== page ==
Cognitive Vulnerability and Consent to Biomedical Research
Whether we can make a judgment about whether an agent possesses the competence to make a decision, or even has developable ability to make that decision, requires empirical investigation as well as moral argument.647 This requires us to consider relevant empirical studies into competence to consent to biomedical research. In this chapter, we will apply the theory of precautionary task or decisional competence judgment (PTDCJ) using the findings of psychiatric and psychological studies to establish which, if any, members of these five cognitively vulnerable groups we should judge competent to consent to biomedical research and the grounds on which we can make such a judgment.
In this book, we are less concerned with how a researcher or physician might go about assessing competence or the content of a competence assessment test than with the ethical and empirical considerations that should inform a judgment that decisional competence is present or absent. This is not to separate the two matters entirely, nor to suggest that competence assessments are value-free, but to place our focus on the morally laden judgment dimension of competence determinations rather than the clinically laden assessment dimension.650 Through an empirical investigation into the possibility of cognitively vulnerable individuals developing or exhibiting decisional competence to consent to research, we will be able to reach a more informed position under PTDCJ. Given the ultimate lack of certainty surrounding whether an entity we take to be an agent does actually possess a competence, this is the best we can aspire to. Before we turn to that, however, let us consider the central normative issue surrounding competence assessment that has a bearing on competence judgments.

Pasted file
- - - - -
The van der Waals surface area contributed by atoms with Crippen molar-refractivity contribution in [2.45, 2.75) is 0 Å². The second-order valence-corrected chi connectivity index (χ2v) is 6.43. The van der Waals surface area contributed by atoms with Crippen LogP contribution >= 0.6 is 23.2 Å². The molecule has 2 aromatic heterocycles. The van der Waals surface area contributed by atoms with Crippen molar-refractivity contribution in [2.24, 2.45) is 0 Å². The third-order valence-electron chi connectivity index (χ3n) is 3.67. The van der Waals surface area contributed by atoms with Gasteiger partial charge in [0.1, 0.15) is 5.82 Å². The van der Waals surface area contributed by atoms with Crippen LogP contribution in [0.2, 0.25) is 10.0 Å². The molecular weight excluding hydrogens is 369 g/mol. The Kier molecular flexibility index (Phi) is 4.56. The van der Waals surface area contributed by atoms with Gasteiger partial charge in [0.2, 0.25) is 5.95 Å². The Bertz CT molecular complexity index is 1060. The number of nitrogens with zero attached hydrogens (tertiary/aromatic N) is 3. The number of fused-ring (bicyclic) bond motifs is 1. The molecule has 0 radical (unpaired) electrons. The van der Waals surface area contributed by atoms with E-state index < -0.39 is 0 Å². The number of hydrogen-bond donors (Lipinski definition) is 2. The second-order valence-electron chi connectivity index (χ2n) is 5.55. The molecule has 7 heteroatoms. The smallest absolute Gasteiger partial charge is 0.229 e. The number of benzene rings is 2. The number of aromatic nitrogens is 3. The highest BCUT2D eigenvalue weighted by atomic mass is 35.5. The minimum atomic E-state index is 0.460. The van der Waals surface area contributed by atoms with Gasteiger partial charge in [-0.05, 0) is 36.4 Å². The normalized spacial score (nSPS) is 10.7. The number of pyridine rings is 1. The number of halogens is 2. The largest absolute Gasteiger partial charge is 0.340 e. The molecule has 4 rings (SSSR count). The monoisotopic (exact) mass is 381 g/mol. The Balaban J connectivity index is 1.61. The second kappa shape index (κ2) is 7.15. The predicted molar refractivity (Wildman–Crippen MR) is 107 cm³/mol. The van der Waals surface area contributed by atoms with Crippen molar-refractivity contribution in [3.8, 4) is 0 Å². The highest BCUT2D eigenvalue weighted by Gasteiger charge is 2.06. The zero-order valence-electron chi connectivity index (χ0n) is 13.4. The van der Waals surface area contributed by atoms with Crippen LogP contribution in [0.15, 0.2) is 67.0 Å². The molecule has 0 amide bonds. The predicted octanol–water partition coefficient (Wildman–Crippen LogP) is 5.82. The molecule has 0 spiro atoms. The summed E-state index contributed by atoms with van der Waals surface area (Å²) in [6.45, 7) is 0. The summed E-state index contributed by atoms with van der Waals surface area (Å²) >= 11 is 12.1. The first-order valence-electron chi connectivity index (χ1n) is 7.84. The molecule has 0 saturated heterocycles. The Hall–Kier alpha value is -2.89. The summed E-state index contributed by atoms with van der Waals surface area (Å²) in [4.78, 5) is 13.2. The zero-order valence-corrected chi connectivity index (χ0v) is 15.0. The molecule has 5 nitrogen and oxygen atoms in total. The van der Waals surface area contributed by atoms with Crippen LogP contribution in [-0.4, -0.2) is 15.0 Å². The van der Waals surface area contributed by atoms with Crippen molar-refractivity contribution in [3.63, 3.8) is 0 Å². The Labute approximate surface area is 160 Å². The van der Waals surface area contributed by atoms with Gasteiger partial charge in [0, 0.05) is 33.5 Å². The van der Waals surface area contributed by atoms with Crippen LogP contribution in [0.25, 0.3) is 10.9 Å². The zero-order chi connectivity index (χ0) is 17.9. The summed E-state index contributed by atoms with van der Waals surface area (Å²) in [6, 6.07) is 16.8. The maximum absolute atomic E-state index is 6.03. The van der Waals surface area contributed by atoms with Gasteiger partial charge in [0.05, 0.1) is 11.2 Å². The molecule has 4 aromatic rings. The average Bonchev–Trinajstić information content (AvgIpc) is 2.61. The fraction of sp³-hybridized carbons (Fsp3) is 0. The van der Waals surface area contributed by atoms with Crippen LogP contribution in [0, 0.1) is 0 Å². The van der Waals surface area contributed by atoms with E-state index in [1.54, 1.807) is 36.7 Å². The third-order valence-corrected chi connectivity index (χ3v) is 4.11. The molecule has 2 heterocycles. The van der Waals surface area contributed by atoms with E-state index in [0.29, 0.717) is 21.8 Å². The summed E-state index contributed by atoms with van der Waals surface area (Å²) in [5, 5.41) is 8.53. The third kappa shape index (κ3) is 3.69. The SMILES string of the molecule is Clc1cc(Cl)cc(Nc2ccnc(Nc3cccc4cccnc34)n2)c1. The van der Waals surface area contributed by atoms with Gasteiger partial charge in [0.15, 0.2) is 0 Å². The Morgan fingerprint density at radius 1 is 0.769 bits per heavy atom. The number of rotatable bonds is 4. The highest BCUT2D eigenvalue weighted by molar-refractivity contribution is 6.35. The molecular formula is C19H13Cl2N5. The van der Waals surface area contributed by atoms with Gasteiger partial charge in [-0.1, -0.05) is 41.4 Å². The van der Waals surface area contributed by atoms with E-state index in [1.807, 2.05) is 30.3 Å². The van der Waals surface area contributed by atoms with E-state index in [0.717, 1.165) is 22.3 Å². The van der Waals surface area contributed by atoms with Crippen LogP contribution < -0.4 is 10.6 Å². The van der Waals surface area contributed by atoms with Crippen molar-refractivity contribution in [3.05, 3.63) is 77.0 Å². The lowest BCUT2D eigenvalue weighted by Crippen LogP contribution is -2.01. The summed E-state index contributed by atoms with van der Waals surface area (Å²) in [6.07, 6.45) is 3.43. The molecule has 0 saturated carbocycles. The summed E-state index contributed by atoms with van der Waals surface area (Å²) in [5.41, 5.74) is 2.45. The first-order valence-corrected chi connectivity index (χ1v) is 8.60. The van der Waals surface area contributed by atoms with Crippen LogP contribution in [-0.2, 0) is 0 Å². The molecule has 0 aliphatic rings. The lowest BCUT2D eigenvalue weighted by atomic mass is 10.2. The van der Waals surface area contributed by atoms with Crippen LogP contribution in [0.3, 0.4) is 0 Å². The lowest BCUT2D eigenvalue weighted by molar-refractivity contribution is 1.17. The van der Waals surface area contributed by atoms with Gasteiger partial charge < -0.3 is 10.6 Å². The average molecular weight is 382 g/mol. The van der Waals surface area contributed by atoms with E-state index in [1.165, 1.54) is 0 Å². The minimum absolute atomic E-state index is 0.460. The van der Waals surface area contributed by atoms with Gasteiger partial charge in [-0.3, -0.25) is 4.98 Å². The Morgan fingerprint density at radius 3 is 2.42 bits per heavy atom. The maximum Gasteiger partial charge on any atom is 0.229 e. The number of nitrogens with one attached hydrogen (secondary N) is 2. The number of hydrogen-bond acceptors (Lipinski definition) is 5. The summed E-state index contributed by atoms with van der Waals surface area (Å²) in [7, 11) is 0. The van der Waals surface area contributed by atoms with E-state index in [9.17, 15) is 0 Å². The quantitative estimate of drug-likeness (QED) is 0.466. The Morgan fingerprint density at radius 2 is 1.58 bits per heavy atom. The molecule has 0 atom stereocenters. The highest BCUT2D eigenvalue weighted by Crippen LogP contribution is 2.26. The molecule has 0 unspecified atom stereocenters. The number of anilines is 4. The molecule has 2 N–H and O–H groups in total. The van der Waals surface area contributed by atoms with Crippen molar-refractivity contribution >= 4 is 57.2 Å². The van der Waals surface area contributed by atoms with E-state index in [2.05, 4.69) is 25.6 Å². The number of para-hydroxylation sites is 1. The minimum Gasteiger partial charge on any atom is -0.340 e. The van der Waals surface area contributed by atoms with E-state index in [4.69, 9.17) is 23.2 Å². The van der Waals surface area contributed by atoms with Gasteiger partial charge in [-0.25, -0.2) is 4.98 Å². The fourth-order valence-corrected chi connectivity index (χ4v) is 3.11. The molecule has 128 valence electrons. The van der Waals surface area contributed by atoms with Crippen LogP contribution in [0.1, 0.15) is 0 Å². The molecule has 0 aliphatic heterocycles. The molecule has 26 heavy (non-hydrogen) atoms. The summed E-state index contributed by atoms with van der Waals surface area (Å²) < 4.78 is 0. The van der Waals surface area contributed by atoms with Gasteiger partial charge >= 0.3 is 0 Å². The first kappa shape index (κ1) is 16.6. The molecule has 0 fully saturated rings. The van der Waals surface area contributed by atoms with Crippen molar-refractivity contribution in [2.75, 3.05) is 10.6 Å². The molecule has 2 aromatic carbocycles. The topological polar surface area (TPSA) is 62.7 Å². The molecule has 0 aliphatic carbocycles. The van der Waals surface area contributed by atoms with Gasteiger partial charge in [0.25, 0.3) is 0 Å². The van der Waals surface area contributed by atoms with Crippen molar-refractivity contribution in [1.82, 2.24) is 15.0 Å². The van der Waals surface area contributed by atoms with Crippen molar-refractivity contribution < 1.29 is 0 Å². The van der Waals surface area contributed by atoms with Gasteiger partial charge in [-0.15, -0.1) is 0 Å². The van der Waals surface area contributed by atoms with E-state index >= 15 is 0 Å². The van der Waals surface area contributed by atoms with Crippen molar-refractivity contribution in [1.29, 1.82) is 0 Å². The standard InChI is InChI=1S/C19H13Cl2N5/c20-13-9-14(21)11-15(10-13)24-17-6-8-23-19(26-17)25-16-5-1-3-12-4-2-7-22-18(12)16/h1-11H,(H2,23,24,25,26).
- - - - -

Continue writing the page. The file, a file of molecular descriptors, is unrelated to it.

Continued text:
KeywordsDepression Dementia Schizophrenia Tated Volatility
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